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Practical TIG Welding: Achieving Correct Gas Flow

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Achieving Correct Gas Flow


00:00 - One of the most important aspects of TIG welding is the shielding gas that protects our weld and since this gas stream is invisible, we need to understand its characteristics so that we can manipulate its flow to ensure that we're properly shielding our weld and the heat affected zone.
00:16 As we've learned already in the body of the course we use 100% argon for all TIG welded metals that we come across in motorsport.
00:23 It's stored at high pressure in bottles which is then distributed to our welder by a gas regulator.
00:30 Earlier in the course, we looked at the two types of flow regulators available for welding use and to reiterate, the ball bearing style flow meter is best suited to TIG welding because we can visualise our flow rate very easily.
00:43 Increasing and decreasing the amount of flow is easily achieved by only enclosing the valve on the regulator and the ball bearing's height corresponds with an indent that will then tell us the gas flow in either cubic feet per hour or litres per minute.
00:57 Setting this flow rate will depend on your application.
01:00 Our material specific section has some good baseline settings for you to follow to get you started but this is only one aspect of setting and achieving correct gas flow.
01:11 First it's always advisable to double check if our gas flow rate at the regulator is the same as what we're seeing at the torch.
01:18 We do this by using the same ball bearing style flow meter as our regulator only this one sits over our TIG torch and if everything is correct, it should read the exact same flow rate as our bottle's regulator.
01:31 This is a great way to ensure there are no argon leaks inside your TIG machine or in the torch lead.
01:36 If our flow rate's set and our welds are perfect, then you wouldn't need to be doing this every time you fire up the TIG but it can take the guess work out of diagnosing an argon supply or contamination problem that may cause some very weak and ugly welds.
01:52 Any leaks in the argon plumbing system can introduce contaminants into your gas stream so if you have a difference in gas flow between your regulator and torch, then consider this and double check all of your fittings and hoses.
02:04 Contamination is pretty easy to spot and presents many symptoms.
02:09 Fizzing and sparking while welding is a clear sign that you're having major contamination issues, while milder symptoms might present as discolouration of the weld area with small holes in the weld itself signalling porosity.
02:22 It's important to note that contamination can present differently in different metals.
02:28 Generally though if the weld is shiny and has a uniform shape without and craters or holes, this is a good sign that it's contamination free.
02:37 On the other hand, if the weld is dull and has visible craters or even small holes then the weld is likely to be contaminated which would be a potential sign of a lack of shielding gas.
02:47 Achieving the correct gas flow is a balancing act between having just enough and not too much but in most situations you'll find that between 8-10 litres per minute will cover the majority of positions and cups you're likely to be welding with.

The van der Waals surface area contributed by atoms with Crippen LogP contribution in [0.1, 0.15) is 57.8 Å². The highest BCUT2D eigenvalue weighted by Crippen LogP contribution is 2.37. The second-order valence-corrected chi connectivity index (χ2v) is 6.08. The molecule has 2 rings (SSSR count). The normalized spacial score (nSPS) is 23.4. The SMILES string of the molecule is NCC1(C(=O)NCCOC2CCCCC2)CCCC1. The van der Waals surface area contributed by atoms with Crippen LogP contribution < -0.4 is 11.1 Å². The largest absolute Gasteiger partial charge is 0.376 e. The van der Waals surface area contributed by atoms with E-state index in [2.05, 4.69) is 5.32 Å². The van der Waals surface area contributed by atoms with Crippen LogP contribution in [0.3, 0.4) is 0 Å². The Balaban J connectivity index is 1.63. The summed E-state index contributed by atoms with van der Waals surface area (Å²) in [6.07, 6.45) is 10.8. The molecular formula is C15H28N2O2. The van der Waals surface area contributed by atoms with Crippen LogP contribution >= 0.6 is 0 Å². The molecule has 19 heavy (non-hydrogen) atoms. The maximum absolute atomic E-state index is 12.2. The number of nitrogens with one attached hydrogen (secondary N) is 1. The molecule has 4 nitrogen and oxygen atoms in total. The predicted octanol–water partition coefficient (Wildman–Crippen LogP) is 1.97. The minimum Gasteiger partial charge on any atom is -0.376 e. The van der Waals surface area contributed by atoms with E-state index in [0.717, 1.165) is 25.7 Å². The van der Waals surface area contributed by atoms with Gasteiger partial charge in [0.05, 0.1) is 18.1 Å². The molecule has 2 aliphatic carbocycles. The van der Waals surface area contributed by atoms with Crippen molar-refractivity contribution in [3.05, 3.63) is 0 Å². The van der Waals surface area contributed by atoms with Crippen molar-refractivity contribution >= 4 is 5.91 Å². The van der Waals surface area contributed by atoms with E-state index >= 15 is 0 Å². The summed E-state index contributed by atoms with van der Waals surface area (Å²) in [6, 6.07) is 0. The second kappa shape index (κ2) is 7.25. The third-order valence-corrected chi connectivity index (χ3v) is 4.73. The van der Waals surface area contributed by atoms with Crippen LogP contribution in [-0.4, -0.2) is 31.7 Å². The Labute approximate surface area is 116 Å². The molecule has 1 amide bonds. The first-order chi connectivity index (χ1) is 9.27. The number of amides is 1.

03:02 For the larger and more specialised cups on the market, we may need to significantly increase our argon flow and a good rule of thumb here is to increase the flow by around 50% or in other words, we should be looking at around 12 to 15 litres per minute and this is if you've been given no information relevant to your specific gas lens.
03:21 The majority of the manufacturers of these lenses however will give you recommendations on the correct gas flow settings needed to acheive the correct shielding so you should simply follow their recommendation.
03:34 Regardless, it's a great idea to produce some test welds to ensure your settings are right before moving onto welding the real thing.
03:41 When running test welds in DC mode, it's important to follow our preparation procedures and ensure the material is clean and shiny.
03:49 This will give you the best opportunity to see the head affected zone and the discolouring that comes from the effective shielding gas perimeter.
03:57 This can be seen as blue, purple or straw colouring of the material which indicates a reaction is occurring with atmospheric air.
04:05 Although argon is invisible, a little knowledge on the characteristics of the gas can go a long way to achieving the best results and solving these problems.
04:14 Argon is heavier than air and tends to flood into corners which means we require less argon flow when welding into enclosed areas and more when welding on outside corner joints.
04:25 It might seem like just increasing the gas flow would be a solution to potention shielding problems but too much gas flow causes its own set of issues such as turbulence which can then pull the atmospheric air into the gas stream, contaminating the weld.
04:40 By following the flow rate guidelines detailed in our material specific section and ensuring there are no leaks from the gas bottle to the torch, we shouldn't have any issues in the setup of our welder.
04:51 What can still present problems is the environment we work in though.
04:55 Try to block any potential breeze and be careful when you're lifting your helmet that you're not moving the argon away from where we need it.
05:02 Achieving the correct gas flow is a fundamental requirement of a strong quality weld.
05:07 We can have the best technique, the best products and work with the best materials but without sufficient gas coverage we won't be able to produce a good weld so pay attention to your gas flow as your weld requires it.

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